It’s a good idea to know the official wording, even if it’s likely both referees will interpret it the same way (especially if you ever want to dispute the call!).
As an example, here are a few:
- Setting the ball by jumping;
- Following through on your spike after attacking the ball;
- When a block move touches the net’s top;
- When you jump up to block or spike, you touch the bottom of the net;
- In the process of recovering a ball close to the net, you may touch any part of the net; and
- When a spike, block, or set lands in the net before the rally has ended.
In addition to these examples, there are several others you should keep an eye out for.
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Can Your Hair Touch The Net In Volleyball?
A player’s hair or jersey touching the net during play is not considered a violation by FIVB or NCAA rules, but it is generally believed that referees won’t call that a violation.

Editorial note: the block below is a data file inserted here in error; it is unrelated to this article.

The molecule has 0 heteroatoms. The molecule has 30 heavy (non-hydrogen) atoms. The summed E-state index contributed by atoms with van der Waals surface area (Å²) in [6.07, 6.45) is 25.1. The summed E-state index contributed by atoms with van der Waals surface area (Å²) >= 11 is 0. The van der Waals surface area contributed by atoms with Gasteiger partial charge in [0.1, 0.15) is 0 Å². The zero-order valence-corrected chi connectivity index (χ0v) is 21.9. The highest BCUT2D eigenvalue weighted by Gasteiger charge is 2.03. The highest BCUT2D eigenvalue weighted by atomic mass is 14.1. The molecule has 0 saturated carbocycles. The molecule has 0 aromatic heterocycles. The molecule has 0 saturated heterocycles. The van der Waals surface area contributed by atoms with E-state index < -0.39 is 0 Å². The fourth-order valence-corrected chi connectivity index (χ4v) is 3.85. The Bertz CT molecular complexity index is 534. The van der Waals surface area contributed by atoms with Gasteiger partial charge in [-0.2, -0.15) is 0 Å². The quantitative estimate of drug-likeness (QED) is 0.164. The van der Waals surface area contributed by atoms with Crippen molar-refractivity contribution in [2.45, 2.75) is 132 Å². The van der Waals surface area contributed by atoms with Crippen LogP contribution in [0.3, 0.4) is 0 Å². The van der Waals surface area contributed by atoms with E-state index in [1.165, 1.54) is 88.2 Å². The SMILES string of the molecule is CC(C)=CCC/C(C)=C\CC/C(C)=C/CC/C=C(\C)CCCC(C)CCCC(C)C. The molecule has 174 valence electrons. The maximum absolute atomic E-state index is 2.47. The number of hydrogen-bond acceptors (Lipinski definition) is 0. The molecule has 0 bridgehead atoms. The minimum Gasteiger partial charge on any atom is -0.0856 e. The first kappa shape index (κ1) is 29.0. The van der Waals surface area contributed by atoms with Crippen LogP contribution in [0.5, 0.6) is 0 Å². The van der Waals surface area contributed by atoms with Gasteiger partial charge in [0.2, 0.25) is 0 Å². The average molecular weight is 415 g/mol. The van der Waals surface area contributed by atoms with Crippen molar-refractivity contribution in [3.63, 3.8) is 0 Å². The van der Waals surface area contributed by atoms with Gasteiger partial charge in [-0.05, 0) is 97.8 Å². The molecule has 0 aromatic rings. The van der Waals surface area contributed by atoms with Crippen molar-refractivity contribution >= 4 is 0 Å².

It should not be possible to actually impact the game regardless of how hard your hair or clothing hits the net.
The net will be considered a violation if your hair gets caught in it and moves around as a result – although I have never personally seen this happen.
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When Can’t You Touch The Net In Volleyball?
When playing the ball, you can’t touch the net between the antennae – this includes digs, sets, spikes, and blocks, as well as your jump takeoff or landing.
It will also be considered a violation if you contact the net outside of the antennas, if you use the net, ropes, referee stand, or post for support.